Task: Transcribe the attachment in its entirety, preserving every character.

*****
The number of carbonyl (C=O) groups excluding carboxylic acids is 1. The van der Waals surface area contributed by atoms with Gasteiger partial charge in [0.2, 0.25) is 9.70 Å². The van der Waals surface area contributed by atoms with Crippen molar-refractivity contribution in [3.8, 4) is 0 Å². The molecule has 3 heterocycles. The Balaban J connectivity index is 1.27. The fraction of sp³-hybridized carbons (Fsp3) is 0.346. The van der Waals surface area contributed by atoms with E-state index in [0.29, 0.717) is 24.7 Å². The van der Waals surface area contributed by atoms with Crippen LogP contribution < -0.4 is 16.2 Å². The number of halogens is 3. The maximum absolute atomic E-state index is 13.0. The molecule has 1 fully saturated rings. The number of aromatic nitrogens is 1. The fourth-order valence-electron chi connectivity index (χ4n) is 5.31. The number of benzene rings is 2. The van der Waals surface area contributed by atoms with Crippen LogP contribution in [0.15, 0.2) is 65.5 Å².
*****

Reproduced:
The number of carbonyl (C=O) groups excluding carboxylic acids is 1. The van der Waals surface area contributed by atoms with Gasteiger partial charge in [0.2, 0.25) is 9.70 Å². The van der Waals surface area contributed by atoms with Crippen molar-refractivity contribution in [3.8, 4) is 0 Å². The molecule has 3 heterocycles. The Balaban J connectivity index is 1.27. The fraction of sp³-hybridized carbons (Fsp3) is 0.346. The van der Waals surface area contributed by atoms with E-state index in [0.29, 0.717) is 24.7 Å². The van der Waals surface area contributed by atoms with Crippen LogP contribution < -0.4 is 16.2 Å². The number of halogens is 3. The maximum absolute atomic E-state index is 13.0. The molecule has 1 fully saturated rings. The number of aromatic nitrogens is 1. The fourth-order valence-electron chi connectivity index (χ4n) is 5.31. The number of benzene rings is 2. The van der Waals surface area contributed by atoms with Crippen LogP contribution in [0.15, 0.2) is 65.5 Å².